On Friday, March 16, Donna and I journeyed to Midland, where we lived from 1997 to 2002, and watched Glen Campbell in concert at the Wagner Noel Performing Arts Center, located about halfway between Midland and Odessa.
Donna is the one who discovered Mr. Campbell would be playing nearby, and she made all the arrangements for us to attend. I'm grateful she did. I'm glad we attended, for two reasons.
First, when growing up, I was a fan of folk music, and I enjoyed the Smothers Brothers as well as other folk artists. Yeah, they did a lot of brotherly bantering in their shows, but they were -- and are -- talented musicians. They had a show on CBS in those days, and I watched it regularly. In 1968, Mr. Campbell hosted a summer replacement show for the Smothers Brothers Comedy Hour, and I began watching it. I enjoyed his hits of those days, such as "Wichita Lineman", "By the Time I Get to Phoenix", "Galveston", and "Gentle on My Mind". Although most people are unaware, Campbell played some for the Beach Boys prior to this. He played some on tour and was a session musician for the Beach Boys best album, Pet Sounds. I lost interest in Campbell during his "fling" time with Tanya Tucker, and I felt like his behavior during that time was at great odds with the image he had cultivated prior to that.
The second reason I'm glad I attended this performance is that Campbell has been diagnosed with Alzheimer's Disease, and this is his farewell tour. My father suffered through several years of dementia prior to his death, so I feel a bit of camaraderie for Campbell and his family.
The evening began with an opening set of 5 or 6 songs from a young group called Instant People. I did not know it until later in the show, but three of the 5 young people in that band are children of Glen Campbell. Click here to see them perform a song called "Waiting on Someday". If you watch this video, the Campbell children are Ashley (only female -- far left), Cal (second from right on guitar and with hat), and Shannon (far right). All the children are multi-talented. Ashley, for example, played keyboards and banjo; Cal played guitar and drums; Shannon played rhythm guitar. They harmonized extremely well.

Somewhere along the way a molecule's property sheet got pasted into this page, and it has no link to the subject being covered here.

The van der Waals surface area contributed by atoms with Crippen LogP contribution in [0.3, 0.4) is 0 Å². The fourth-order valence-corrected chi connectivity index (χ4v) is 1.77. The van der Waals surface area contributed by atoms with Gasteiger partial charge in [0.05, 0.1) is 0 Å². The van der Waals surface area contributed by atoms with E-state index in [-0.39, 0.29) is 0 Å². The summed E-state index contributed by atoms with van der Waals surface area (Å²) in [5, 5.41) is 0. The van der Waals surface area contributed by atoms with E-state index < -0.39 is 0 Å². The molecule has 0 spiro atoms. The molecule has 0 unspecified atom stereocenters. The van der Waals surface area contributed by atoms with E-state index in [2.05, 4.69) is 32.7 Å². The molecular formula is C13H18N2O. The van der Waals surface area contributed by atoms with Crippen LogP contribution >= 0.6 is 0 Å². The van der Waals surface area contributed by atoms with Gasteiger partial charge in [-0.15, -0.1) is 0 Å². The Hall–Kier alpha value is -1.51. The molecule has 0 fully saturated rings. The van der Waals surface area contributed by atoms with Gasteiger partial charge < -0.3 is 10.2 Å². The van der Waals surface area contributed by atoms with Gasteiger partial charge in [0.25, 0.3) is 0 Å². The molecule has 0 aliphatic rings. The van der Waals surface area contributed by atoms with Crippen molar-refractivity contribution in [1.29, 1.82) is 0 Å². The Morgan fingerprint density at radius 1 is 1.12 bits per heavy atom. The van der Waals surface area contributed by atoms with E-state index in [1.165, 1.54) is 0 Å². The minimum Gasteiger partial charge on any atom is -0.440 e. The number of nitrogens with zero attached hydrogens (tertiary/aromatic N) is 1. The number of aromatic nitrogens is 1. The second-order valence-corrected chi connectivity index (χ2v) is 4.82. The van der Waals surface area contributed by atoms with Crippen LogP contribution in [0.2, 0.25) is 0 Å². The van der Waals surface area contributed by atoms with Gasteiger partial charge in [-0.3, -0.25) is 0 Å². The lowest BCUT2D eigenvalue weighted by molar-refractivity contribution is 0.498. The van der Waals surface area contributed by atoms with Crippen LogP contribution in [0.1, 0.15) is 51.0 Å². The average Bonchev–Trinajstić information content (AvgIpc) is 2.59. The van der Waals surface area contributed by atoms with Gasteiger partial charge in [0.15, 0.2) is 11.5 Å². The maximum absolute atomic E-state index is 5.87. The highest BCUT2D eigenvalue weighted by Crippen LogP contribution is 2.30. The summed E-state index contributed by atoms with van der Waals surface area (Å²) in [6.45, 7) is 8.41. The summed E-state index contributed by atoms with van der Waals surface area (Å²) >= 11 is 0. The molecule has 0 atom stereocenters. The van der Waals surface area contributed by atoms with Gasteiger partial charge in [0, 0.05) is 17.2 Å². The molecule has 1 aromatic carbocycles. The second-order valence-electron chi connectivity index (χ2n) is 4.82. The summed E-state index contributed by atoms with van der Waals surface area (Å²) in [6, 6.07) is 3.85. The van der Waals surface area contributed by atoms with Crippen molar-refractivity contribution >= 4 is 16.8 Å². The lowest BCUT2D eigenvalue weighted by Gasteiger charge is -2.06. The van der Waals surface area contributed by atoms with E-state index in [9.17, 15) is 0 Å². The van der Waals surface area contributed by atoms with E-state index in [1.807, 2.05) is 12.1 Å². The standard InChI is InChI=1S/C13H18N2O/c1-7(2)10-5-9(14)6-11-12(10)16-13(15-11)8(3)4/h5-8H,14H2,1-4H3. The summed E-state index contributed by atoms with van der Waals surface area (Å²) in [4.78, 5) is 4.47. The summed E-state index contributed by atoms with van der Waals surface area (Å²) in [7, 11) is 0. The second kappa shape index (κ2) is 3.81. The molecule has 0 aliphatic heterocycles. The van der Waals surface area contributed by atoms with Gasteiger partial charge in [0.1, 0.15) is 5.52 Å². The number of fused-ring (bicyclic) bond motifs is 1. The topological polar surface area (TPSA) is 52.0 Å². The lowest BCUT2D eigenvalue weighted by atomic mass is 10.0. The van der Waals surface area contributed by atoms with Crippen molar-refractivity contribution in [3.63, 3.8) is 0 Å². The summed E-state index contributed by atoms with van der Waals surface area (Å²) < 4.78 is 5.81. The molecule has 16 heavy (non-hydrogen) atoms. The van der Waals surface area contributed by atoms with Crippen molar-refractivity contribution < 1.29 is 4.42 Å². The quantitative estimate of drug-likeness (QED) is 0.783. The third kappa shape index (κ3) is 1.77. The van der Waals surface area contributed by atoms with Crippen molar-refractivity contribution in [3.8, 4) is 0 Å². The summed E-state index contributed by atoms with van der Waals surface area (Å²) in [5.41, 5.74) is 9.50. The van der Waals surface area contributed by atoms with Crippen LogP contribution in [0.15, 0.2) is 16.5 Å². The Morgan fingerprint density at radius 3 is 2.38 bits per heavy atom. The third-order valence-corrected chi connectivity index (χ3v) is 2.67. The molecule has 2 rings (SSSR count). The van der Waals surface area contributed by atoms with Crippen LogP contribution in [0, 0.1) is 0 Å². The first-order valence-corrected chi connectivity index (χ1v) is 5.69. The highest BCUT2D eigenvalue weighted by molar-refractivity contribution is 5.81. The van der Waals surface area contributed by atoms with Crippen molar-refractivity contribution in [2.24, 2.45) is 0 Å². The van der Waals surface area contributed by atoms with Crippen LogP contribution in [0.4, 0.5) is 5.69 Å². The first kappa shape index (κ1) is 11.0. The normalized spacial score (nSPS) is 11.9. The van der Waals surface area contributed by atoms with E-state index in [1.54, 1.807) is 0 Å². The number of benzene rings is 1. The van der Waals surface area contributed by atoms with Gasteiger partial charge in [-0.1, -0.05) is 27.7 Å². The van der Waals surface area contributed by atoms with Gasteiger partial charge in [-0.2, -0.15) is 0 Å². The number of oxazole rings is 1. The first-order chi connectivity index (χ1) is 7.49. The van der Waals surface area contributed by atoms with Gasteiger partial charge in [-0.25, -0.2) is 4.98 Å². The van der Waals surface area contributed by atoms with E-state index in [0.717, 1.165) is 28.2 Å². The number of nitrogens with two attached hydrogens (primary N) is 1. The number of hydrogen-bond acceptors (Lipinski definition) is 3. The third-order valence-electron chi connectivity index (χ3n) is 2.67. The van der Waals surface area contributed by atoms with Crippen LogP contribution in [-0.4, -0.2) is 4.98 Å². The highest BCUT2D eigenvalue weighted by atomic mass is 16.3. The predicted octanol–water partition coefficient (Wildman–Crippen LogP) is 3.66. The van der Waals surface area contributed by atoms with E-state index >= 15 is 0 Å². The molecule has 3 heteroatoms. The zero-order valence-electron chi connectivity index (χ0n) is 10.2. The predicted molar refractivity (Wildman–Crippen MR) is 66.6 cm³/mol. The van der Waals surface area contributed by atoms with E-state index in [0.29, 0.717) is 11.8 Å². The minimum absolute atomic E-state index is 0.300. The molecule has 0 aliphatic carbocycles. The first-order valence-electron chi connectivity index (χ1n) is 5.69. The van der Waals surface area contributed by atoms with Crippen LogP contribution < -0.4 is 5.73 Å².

When Campbell came on stage, he was accompanied by all the members of Instant People (except for one) as well as a gentleman who has been with him for over 35 years. He played all the major hits of his career as well as a few other songs.
Of course, I was interested in how well Campbell would be able to perform considering his illness. Having 3 of his children on stage with him provides him with a safety net, and they all watch after him, especially his daughter. For example, at one point, he was trying to take off his jacket, but neglected to remove his guitar first. He struggled for a moment before Ashley came to his aid. He is also led on and off stage, and took a short break in the middle of the show while the younger musicians played a song or two on their own.
He is still able to play guitar effectively, but the young man from Instant People who is not related to him covers for him by playing along for the most part. Teleprompters are also located around the stage for him to glance at, and he does make extensive use of them. Occasionally, he will walk around stage and walk beyond the teleprompters, but he doesn't stay away too long.
Those of us who have watched someone slip into the hazy and blurred hallways of dementia will recognize that blank gaze, and I saw it in Campbell's face a few times that night. But his voice still has its old range, though it might be a bit rough at times.
As I watched Campbell perform, I watched a man with a passion for entertaining. It's sad to know that his time is coming to a close and that the thing he loves to do in life will soon be outside his ability. I'm glad I was able to see him perform on his final tour.